Torah Weekly

For the week ending 30 October 2004 / 15 Heshvan 5765

Parshat Vayera

by Rabbi Yaakov Asher Sinclair - www.seasonsofthemoon.com
The Color of HeavenArtscroll

Overview

Three days after performing brit mila on himself, Avraham is visited by G-d. When three angels appear in human form, Avraham rushes to show them hospitality by bringing them into his tent, despite this being the most painful time after the operation. Sarah laughs when she hears from them that she will bear a son next year. G-d reveals to Avraham that He will destroy Sodom, and Avraham pleads for Sodom to be spared. G-d agrees that if there are fifty righteous people in Sodom He will not destroy it. Avraham "bargains" G-d down to ten righteous people. However, not even ten can be found. Lot, his wife and two daughters are rescued just before sulfur and fire rain down on Sodom and her sister cities. Lots wife looks back and is turned into a pillar of salt. Lots daughters fear that as a result of the destruction there will be no husbands for them. They decide to get their father drunk and through him to perpetuate the human race. From the elder daughter, Moav is born, and from the younger, Ammon. Avraham moves to Gerar where Avimelech abducts Sarah. After G-d appears to Avimelech in a dream, he releases Sarah and appeases Avraham. As promised, a son, Yitzchak, is born to Sarah and Avraham. On the eighth day after the birth, Avraham circumcises him as commanded. Avraham makes a feast the day Yitzchak is weaned. Sarah tells Avraham to banish Hagar and Hagar's son Yishmael because she sees in him signs of degeneracy. Avraham is distressed at the prospect of banishing his son, but G-d tells him to listen to whatever Sarah tells him to do. After nearly dying of thirst in the desert, Yishmael is rescued by an angel and G-d promises that he will be the progenitor of a mighty nation. Avimelech enters into an alliance with Avraham when he sees that G-d is with him. In a tenth and final test, G-d instructs Avraham to take Yitzchak, who is now 37, and to offer him as a sacrifice. Avraham does this, in spite of ostensibly aborting Jewish nationhood and contradicting his life-long preaching against human sacrifice. At the last moment, G-d sends an angel to stop Avraham. Because of Avrahams unquestioning obedience, G-d promises him that even if the Jewish People sin, they will never be completely dominated by their foes. The Parsha ends with the genealogy and birth of Rivka.

Insights

Desert Motel 1

"G-d appeared to him (Avraham) in the plains of Mamre while he was sitting at the entrance of his tent" (18:1)

Avraham planted a beautiful orchard in Beer Sheva. In this orchard he put up his tent. The tent was constantly open on all four sides. The four sides symbolize this world. We relate to this world by the four compass points. Avraham had his tent open on all four sides to attract guests from all directions, from all walks of life. From whichever direction you came, whatever your background, Avrahams tent was attractive.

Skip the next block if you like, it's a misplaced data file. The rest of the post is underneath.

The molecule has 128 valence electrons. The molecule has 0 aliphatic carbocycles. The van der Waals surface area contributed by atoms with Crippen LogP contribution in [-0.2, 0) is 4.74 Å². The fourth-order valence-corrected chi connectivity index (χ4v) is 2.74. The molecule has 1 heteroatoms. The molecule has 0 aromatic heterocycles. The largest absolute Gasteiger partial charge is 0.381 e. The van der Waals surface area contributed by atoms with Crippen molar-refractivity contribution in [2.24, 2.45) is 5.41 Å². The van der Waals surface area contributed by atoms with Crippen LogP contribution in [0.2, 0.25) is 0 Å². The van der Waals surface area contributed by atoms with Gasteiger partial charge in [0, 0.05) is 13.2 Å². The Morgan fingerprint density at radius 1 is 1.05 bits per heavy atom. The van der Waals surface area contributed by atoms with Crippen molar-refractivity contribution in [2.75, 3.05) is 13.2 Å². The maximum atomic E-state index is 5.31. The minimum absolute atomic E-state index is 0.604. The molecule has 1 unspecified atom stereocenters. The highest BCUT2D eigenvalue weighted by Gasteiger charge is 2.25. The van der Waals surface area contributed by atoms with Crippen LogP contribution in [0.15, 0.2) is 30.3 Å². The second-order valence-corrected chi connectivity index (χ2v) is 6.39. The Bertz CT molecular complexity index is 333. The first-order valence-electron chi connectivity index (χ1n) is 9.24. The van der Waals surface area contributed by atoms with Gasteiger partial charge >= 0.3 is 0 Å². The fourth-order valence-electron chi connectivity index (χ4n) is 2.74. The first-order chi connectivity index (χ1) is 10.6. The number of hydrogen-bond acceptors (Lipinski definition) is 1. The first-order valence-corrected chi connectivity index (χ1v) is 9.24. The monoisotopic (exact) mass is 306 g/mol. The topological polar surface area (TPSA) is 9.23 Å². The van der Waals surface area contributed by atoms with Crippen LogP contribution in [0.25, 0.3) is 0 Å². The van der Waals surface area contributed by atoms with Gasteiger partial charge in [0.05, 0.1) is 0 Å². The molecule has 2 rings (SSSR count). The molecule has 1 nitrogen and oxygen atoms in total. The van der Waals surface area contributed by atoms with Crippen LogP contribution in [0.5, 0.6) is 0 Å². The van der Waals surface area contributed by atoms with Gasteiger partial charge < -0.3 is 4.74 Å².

We, who try as modern-day Avrahams to provide for the spiritual sustenance to our brothers who are wandering in a spiritual desert, must give them access to their heritage from wherever they have come, and with whatever baggage they are carrying.

Desert Motel 2

"G-d appeared to him (Avraham) in the plains of Mamre while he was sitting at the entrance of his tent" (18:1)

The Midrash relates that when Avraham opened his tent to the world, the word spread that a wonderful person had opened a free hotel in the desert with abundant shelter and refreshment. The guests arrived from far and wide, enjoyed their meal, and then arose to go.

"You must make a beracha (blessing) after your meal." Said Avraham, "Say Blessed is the Master of the Universe from Whose generosity we have eaten! "

"We dont want to say a beracha" complained the guests. "Who is this Master of the Universe?"

Avraham replied to them "You may do as you please, but if you dont make a beracha, I will have to charge you for the meal."

"How much is it?" replied the guests.

"Well, a bottle of wine is ten gold pieces. A steak is ten gold pieces and a loaf of bread is ten gold pieces."

"What! Thats exorbitant!"

"Tell me please," said Avraham, "what is the price of a loaf in the middle of the desert?" Where else in this wilderness could you find wine or meat?"

The guests had to concede that Avraham was right. "Who was that Master that you asked us to thank? Let us bless him."

The Midrash continues that by means of his hospitality and teachings, Avraham drew thousands of people closer to G-d.

Ostensibly, the guests in this story dont sound as though they were particularly drawn to G-d. It sounds more as if they preferred to mouth a few words of blessing rather than cough up a hefty lunch tab.

Rather, by pointing out to his guests the rarity of food and drink in the desert Avraham led them to reflect on the miraculous nature of their entire existence in this world. Was not the whole world a desert were it not for the rain, the soil, and the miracle of food that grows in the dirt?

Avraham led his guests to introspect on the entire source of sustenance. He opened their eyes to the fact that this four-sided tent called the world is no more than a desert motel hanging precariously in space, created and sustained only by the Master of the Universe.

  • Source: Based on the Midrash, Bereishet Rabba 49

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